Vaccines fall within two basic groups: attenuated (live) and inactivated (killed). This refers to the state of the pathogen upon administration of the vaccine. Attenuated organisms have often been weakened to the point that the symptoms they cause are subclinical (go unnoticed) or very mild. A good example would be varicella (chicken pox) vaccines. These vaccines often produce a better immune response without the need for boosters. They are often safe, however, they can occassionally induce rare diseases (such as polio) in some individuals.
In inactivated vaccines, the whole agent, a subunit, or the product (toxin) has been treated with a substance such as formaldehyde to inactivate the disease-causing agent without damaging the antigens. In this way, the individual can still produce antibodies and develop an immune response without developing disease. These vaccines are typically safer than live vaccines, but often require periodic booster vaccines and require an adjuvant, or a chemical that encourages the development of the immune response in conjunction with the pathogen. Conjugate vaccines pair two pathogens and are given to an individual that is likely to form a strong reaction to one pathogen and a weak reaction to the other.
Immune System Problems
The immune system is an amazing structure, however, it does not always function correctly. There are three main categories of immune problems: hypersensitivity, autoimmunity, and immunodeficiency. Hypersensitivities occur when the immune system responds to a foreign antigen in an excessive, inappropriate fashion. There are four types of hypersensitivities. Type I hypersensitivities are the IgE mediated, common allergies. This is an immune response to a non-pathogenic antigen by which the immune system elicits the inflammatory response; the immune system is essentially “over-reacting.” The most common type of this reaction is seasonal allergies and the associated upper respiratory symptoms. If this reaction occurs in the blood stream, however, it can lead to a systemic reaction that can result in shock, or anaphylaxis. An example would be the anaphylactic reaction that occurs in a person who is allergic to bee stings. Typical treatment for severe type I hypersensitivities is desensitization, which is basically exposing the individual to the specified antigen with increasing amounts in an attempt to force the immune system from moving to an IGE response to a IgG response, which does not stimulate the powerful immune response.
Type II hypersensitivities are known as cytotoxic hypersensitivities. These occur in individuals whose antigens are foreign to the individual, but are found within the species. This results in the production of antibodies not against the self, but against other antigens from the same species. An example is a blood transfusion reaction; if you give someone who has type O blood type A or B blood, the reaction that occurs in their bloodstream causes mass death of the presented red blood cells. This makes blood typing before transfusions important. This reaction also occurs as hemolytic disease of the newborn (Erythroblastosis fetalis); this is when maternal antibodies cross the placenta to attack the Rh factor found on the fetal blood. This only occurs in an Rh- mother with an Rh+ fetus. The mother comes in contact with fetal blood during birth and starts producing antibodies. The first pregnancy is safe from this reaction, but each Rh+ child thereafter would be exposed to the antibodies, which destroys the infant’s red blood cells, leading to anemia or death at birth. An antibody (rhogan) is given to the mother before and after birth to prevent this immune response.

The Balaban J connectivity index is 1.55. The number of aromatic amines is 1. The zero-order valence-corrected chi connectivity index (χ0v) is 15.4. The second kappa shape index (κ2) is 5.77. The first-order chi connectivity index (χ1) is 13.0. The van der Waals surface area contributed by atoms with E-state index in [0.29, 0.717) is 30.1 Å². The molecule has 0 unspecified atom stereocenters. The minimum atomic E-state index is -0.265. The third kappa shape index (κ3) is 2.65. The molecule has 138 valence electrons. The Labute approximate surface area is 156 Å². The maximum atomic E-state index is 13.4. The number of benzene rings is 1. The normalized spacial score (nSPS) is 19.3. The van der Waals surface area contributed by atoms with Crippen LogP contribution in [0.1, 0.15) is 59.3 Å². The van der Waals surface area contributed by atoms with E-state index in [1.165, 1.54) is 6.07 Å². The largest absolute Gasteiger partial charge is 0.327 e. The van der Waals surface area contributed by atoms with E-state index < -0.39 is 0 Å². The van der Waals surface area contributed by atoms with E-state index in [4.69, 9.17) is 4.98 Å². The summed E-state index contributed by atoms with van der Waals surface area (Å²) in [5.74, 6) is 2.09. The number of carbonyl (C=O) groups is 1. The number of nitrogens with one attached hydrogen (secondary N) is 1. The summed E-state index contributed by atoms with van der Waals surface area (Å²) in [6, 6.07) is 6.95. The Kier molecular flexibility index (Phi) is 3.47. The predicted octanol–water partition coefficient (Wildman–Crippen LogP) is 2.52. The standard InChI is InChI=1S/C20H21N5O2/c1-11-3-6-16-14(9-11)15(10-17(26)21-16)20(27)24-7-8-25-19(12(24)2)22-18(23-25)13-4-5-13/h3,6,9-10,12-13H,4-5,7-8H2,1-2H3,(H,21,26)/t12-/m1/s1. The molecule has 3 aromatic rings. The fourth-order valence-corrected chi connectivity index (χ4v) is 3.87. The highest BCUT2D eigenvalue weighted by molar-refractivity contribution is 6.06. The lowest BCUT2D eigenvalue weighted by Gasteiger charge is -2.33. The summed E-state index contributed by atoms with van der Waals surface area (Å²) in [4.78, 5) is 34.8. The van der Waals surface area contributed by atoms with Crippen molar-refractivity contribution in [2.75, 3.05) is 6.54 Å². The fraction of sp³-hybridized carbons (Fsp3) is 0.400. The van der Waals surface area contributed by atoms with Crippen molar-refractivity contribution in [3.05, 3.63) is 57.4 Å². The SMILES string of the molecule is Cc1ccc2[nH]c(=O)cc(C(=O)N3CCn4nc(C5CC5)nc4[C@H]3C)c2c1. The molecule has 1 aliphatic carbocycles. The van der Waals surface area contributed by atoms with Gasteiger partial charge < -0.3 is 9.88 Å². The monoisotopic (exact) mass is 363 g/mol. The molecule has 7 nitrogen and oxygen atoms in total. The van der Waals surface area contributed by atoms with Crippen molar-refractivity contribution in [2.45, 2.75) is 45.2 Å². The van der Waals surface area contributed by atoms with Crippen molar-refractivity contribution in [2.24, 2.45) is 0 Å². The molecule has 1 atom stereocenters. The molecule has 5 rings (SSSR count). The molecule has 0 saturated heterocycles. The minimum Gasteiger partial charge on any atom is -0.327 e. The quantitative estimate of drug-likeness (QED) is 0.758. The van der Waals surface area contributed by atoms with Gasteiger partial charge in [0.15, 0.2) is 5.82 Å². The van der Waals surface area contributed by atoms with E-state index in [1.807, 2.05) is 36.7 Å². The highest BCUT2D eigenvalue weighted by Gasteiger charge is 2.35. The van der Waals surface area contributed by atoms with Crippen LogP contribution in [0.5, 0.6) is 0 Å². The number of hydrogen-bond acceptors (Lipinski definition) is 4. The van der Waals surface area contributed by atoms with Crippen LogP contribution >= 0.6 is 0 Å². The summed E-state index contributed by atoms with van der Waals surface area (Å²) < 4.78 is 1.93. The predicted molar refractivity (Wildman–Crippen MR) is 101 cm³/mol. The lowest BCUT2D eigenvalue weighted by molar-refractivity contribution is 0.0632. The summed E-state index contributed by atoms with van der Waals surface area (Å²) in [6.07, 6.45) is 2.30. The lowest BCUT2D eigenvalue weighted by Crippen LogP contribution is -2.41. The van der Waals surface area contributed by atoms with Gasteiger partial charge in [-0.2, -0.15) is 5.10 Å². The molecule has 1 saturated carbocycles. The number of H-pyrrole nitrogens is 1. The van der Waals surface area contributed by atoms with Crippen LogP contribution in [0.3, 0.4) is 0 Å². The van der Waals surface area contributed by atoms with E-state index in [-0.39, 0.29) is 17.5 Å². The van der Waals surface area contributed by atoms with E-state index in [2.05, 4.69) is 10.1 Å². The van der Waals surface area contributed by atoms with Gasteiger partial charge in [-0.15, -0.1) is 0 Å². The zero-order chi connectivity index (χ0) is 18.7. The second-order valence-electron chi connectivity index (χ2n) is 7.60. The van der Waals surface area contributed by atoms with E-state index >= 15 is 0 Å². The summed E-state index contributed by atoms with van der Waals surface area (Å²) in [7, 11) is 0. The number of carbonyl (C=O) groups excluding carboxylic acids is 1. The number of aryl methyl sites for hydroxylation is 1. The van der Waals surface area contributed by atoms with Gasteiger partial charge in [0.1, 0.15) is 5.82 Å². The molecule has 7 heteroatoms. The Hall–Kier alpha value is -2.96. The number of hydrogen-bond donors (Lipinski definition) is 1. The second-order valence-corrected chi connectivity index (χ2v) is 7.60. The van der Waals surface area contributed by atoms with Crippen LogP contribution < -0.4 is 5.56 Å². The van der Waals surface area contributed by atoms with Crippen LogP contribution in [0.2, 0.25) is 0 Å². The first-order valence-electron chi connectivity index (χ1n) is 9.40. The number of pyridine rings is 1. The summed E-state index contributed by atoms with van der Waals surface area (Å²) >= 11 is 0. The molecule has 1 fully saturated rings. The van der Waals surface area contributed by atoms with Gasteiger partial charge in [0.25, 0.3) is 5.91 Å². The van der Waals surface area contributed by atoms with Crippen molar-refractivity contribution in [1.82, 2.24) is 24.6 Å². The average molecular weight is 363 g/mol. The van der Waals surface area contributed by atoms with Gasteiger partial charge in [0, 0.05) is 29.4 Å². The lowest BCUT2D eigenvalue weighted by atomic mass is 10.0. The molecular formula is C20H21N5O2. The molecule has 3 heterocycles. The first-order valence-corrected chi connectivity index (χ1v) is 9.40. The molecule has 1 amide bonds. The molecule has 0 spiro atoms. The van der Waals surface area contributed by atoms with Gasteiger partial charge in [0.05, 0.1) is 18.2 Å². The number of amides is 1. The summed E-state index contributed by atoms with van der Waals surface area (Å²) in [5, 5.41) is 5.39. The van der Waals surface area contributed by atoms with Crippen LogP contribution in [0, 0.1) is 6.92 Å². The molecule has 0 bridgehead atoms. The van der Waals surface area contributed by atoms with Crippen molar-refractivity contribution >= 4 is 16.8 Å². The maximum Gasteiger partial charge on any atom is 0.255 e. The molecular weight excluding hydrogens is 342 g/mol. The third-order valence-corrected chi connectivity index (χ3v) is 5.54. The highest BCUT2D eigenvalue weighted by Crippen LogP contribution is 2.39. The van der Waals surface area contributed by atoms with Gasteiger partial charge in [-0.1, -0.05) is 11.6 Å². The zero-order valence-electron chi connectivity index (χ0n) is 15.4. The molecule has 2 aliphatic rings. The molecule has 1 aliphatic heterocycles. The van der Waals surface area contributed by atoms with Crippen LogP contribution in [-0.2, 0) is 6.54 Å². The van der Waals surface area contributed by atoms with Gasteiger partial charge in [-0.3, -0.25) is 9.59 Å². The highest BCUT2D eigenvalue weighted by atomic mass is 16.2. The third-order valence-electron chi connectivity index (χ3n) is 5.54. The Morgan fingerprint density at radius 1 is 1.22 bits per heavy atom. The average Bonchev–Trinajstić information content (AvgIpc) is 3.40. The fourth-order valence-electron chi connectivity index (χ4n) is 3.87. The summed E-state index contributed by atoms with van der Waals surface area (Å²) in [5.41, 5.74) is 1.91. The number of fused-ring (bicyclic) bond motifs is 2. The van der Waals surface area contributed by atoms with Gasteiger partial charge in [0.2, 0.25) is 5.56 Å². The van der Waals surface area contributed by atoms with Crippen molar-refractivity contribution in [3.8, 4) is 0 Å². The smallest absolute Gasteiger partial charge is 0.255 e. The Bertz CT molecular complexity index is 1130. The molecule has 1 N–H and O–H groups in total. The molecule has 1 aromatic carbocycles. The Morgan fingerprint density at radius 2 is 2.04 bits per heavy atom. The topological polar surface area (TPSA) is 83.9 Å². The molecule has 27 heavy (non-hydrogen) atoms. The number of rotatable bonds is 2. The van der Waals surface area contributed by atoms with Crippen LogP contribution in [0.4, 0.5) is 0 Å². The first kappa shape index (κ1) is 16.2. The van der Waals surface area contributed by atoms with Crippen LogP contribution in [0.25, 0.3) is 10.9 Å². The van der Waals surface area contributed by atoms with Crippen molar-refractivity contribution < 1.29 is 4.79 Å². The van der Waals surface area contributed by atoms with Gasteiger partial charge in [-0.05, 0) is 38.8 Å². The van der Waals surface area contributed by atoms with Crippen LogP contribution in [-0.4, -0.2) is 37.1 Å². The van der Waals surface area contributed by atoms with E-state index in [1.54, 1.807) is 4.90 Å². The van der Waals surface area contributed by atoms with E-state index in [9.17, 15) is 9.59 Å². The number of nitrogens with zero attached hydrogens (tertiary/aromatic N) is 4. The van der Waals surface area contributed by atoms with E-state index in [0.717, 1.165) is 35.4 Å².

Type III hypersensitivities are immune complex mediated. These are essentially antibody-antigen interactions in which these complexes have been deposited in the tissues, particularly joints, which leads to chronic, ongoing inflammation. It is this localized inflammation that continually damages tissues, such as with rheumatoid arthritis.
Type IV hypersensitivities are delayed cell-mediated hypersensitivities. In this case, instead of antibodies being the mechanism for hypersensitivity, it is T-cells. These reactions take longer because the T-cells have to move to the target site and begin the response. Instead of an immediate reaction like with a bee sting, there is a delayed reaction, often a contact dermatitis. Examples include poison ivy, poison oak, and sumac reactions. Another, more severe example is skin graft rejections. In the medical field, we usually make use of this cell-mediated delay via the tuberculosis skin test.
Autoimmune disease occurs as an immune reaction to self-antigen; the body essentially attacks itself. It is not considered a hypersensitivity because the immune system is reacting against the body’s own tissues. Examples include type I diabetes, Grave’s disease, and systemic lupus. Type I diabetes (juvenile diabetes) kills the beta cells of pancreas. Grave's disease causes destruction of the thyroid tissues. Systemic lupus causes antibody production against the nuclear portions of the body’s own cells.
Immune deficiencies are essentially a general lack of immunity; the body is unable to initiate a sufficient immune response. Deficiencies can be either primary or secondary. Primary means that the deficiency is genetic, or a result of a condition in the individual. Secondary means that an event happened to cause the deficiency, either as a result of surgery or AIDS secondary to HIV infection. Human Immunodeficiency Virus infects T-helper cells and initiates cellular immunity, gradually wiping out the humeral immune response. With untreated HIV, the body initially displays a flu like syndrome known as antiretroviral syndrome. Over time, the body develops secondary immune deficiencies, making the body susceptible to a variety of opportunistic infections that the immune system fails to suppress. Without treatment, this condition sometimes ends in death from a secondary illness, oftentimes one as simple as the common cold. For more information on immune system disorders, refer to Basic Immunology: Functions and Disorders of the Immune System 5th Edition.
- Microbiology/Immunology college courses reference notes
- Personal knowledge/experience gained through related veterinary work
- Proofreading/fact checking performed by microbiologist colleague
© 2018 Liz Hardin